After the coup, people were seen dancing and celebrating on the streets of the capital, Libreville. Some shouted, “liberated!” while waving the Gabon flag in the Nzeng Ayong district, alongside military vehicles. Given the eye-watering inequality in Gabon and hatred towards the corrupt ruling elite, with Bongo foremost amongst them, this reaction should come as no surprise. There is precious little sympathy for this deposed parasite and imperialist stooge among his countrymen.
Another blow to French imperialism
This latest coup is another blow against French imperialism in Africa. A deep-seated feeling of hatred for French imperialism is sweeping West and Central Africa at the present time. In Niger, which saw its own coup a few weeks ago, anti-French demonstrations have intensified after the French ambassador refused to leave the embassy following his expulsion by the military government.
The junta responded by cutting off the water and electricity supply to the embassy. Immediately, demonstrations broke out in support of the military government, with demonstrators carrying placards bearing anti-French slogans. They are currently threatening to storm the embassy and a military base where French soldiers have been stationed if the ambassador does not leave. This sentiment is widespread across Francophone Africa.
Bongo is a longstanding ally of French imperialism in Central Africa. At a time when anti-French sentiment was spreading in many former colonies, the French-educated Bongo met France’s president, Emmanuel Macron, in Paris in late June, and shared photos of them shaking hands. As one can imagine, this did little to help his popularity.
French government spokesman Olivier Veran has declared that Paris condemns the coup in Gabon and wants the election result to be respected. Earlier, Prime Minister Elisabeth Borne said France is following events in Gabon “with the greatest attention”. On Monday, President Emmanuel Macron denounced what he called an “epidemic” of coups in recent years in French-speaking Africa, from Mali and Burkina Faso to Guinea and most recently Niger.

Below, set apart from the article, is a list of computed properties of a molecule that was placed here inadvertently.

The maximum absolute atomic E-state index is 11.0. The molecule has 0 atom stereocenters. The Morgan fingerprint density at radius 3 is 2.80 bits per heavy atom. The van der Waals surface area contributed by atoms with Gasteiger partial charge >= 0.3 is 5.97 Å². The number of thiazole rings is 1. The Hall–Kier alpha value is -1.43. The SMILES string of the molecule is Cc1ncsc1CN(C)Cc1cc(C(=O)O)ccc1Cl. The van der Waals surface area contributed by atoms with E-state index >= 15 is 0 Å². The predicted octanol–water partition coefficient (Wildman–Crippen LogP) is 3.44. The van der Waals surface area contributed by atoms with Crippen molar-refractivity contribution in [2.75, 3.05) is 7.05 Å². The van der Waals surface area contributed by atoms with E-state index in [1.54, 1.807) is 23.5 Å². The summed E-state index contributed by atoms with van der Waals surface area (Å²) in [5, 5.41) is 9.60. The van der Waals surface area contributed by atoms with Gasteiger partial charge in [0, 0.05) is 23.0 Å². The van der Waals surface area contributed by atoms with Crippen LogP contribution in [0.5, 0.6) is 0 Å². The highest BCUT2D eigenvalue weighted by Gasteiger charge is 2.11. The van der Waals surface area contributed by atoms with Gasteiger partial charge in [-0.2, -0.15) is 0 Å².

What this ‘epidemic’ really reflects is widespread revolutionary rage against the increasingly unbearable situation created by the world crisis of capitalism. This is combined with and exacerbates a powerful anti-imperialist sentiment. But in the absence of a strong and organised working-class movement to offer political leadership, sections of the state forces are able to raise themselves to power in the wake of the collapse in authority of these stooge-regimes of imperialism, in some instances resting upon and even giving expression to this mood.
In his annual Independence Day speech on 17 August, Bongo said: “While our continent has been shaken in recent weeks by violent crises, rest assured that I will never allow you and our country Gabon to be hostages to attempts at destabilisation. Never.” This is one pledge Bongo has manifestly failed to keep. His overthrow has put an end to his family’s 56-year hold on power in Gabon.
Gabon is one of the richest countries in Africa in terms of per capita GDP and was formerly an important oil-producing ally to the west in general, and France in particular. Following on from a wave of military takeovers in West African countries, this latest coup in the Central African region has deepened the whole process.
In fact, this has been the eighth coup in former French colonies in Africa in the past three years. Enormous forces are building in the depths of society in one country after another. These cracks at the top of the state are a reflection of these deeper processes. The revolutionary forces of the African revolution are being prepared.